Publicly he said he would welcome any Russian proposals to set up new facilities and send extra troops to Syria, adding that the focus of his conversations with Putin in Moscow had been on investment projects.
"We believe that if Russia has the desire to expand bases or increase their number, it is a technical or logistical issue," al-Assad told RIA Novosti, the Russian state-owned news agency.
But in private the leaders went much further, shaking hands on a significant deal to make Russia's military presence in Syria permanent.
The Russian embassy in London did not respond to a request for comment.
Wagner's influence in Syria already stretches far beyond its private army - it is only one part of a shadowy network of companies linked to Prigozhin which has gained a huge foothold in the Syrian oil and gas industries in exchange for its presence on the battlefield.
Moscow has sought to expand its reach in the eastern Mediterranean by outsourcing aspects of its foreign policy to private military contractors, which offer plausible deniability for some of its actions.
But even Russia's armies-for-hire have sought to use other organisations to hide their fundraising activities.
The funding of Wagner in Syria is clouded by a range of routes through companies which don't advertise their association with the paramilitary group.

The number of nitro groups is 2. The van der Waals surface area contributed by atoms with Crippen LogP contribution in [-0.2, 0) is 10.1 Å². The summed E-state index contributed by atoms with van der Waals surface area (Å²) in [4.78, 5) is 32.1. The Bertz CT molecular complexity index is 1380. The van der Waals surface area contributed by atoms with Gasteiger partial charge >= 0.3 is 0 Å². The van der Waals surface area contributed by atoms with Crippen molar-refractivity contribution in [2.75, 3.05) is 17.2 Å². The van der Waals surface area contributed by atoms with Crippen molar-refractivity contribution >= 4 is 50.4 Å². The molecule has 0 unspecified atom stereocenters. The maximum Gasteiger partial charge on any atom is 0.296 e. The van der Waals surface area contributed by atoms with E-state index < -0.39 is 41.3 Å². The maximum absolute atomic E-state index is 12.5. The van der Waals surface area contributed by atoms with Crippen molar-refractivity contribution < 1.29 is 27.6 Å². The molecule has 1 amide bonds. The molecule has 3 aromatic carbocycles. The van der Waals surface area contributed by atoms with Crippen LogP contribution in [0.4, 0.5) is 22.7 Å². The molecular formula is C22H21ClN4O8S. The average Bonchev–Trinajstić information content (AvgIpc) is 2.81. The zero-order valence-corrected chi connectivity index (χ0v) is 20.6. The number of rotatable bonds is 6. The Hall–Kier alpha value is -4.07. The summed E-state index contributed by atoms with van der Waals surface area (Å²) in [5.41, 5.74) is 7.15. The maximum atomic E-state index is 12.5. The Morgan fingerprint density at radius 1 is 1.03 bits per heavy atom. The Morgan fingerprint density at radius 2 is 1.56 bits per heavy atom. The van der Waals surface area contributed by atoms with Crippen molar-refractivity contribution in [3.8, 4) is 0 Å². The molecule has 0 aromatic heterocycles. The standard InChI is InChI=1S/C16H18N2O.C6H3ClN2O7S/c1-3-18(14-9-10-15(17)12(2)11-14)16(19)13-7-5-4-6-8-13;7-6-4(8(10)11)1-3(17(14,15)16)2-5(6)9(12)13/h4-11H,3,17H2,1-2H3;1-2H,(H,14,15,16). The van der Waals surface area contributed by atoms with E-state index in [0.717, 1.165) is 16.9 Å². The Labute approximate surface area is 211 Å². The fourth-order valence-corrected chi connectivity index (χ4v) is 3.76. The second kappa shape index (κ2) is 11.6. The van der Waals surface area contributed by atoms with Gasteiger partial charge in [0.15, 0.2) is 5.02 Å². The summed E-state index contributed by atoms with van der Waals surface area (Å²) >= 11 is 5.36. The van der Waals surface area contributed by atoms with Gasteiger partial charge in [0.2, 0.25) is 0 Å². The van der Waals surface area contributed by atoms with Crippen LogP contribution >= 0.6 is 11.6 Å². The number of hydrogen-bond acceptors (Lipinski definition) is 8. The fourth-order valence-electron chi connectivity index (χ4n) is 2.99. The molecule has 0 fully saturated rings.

A company called 'Mercury' is one example. A presidential decree signed in December 2019, and seen by ITV News, allowed the company to begin a major drilling and exploration project.
But more than two years later, in June 2022, the company was added to a list of organisations sanctioned by the UK, after its links to the Wagner chief were unearthed.
A notice issued by HM Treasury said: "The company is associated with Yevgeny Prigozhin who is a person who is or has been so involved."
The extent of Prigozhin's involvement in Russia's operations in Syria is demonstrated by his role organising a controversial peace summit in 2018, which can be revealed for the first time.
On behalf of Putin, he helped to plan and secretly attended the conference hosted by Russia in Sochi, the Black Sea resort.
Around 1,500 delegates attended the event, but large numbers of Syrian opposition groups boycotted it following concerns the conference was an attempt to circumvent the United Nations (UN).
Al-Assad attended his first Arab League summit in 13 years in May as part of what is broadly perceived to be a normalisation of relations with some countries.
The United Arab Emirates (UAE) has formally invited him to attend the UN COP28 climate change conference in Dubai, next November, even though he is still subject to sanctions. It will be his first appearance at an international summit since the start of the civil war.
Al-Assad's family has maintained close ties with Russia. This week al-Assad's eldest son, Hafez al-Assad, graduated from Moscow State University after obtaining a masters degree in mathematics, apparently with "a perfect percentage".